The Big Blowup of 1910
The winter and spring of 1910 were dry, uncommonly dry, in the Pacific Northwest, especially the interior portions east of the Cascades. The snow did not fall; then the rain did not fall. The temperatures in April and May that year set records in Idaho and Montana, climbing into the 90s. By the time summer arrived, the deep forests of ponderosa pine, spruce, fir, and other big trees that carpeted the region were bone-dry.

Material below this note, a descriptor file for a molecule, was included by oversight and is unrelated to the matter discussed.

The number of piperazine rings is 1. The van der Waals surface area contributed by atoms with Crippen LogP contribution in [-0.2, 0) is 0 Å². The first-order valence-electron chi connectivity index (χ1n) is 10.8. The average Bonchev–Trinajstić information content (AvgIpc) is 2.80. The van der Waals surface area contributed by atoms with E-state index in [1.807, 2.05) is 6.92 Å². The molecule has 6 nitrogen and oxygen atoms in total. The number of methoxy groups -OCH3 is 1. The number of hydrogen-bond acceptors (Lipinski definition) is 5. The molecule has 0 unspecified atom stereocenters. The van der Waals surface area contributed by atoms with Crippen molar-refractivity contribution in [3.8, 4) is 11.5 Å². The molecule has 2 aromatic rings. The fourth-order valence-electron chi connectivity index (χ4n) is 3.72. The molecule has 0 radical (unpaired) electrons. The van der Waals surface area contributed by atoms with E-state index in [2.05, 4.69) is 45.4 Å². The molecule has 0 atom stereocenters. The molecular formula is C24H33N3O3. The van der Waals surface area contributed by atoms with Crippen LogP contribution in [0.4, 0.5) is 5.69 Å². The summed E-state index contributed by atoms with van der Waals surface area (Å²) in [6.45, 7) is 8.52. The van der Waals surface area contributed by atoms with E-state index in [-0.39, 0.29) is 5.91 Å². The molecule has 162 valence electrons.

An inch of rain fell in June. Not a drop fell in July. And then the forest fires began, caused by lightning, runaway cooking fires, sparks kicked up from saw blades and the steel wheels of railroad cars, cinders pouring from engines. Fire after fire burst out: nearly a hundred major blazes were going strong by the end of July, along with thousands of smaller blazes.
The weather during spring 1910 was nearly identical to this spring. Without the USHCN adjustments to temperature, March 1910 was just as warm as March 2012 in the US.
CRUTEM March, 1910
CRUTEM March, 2012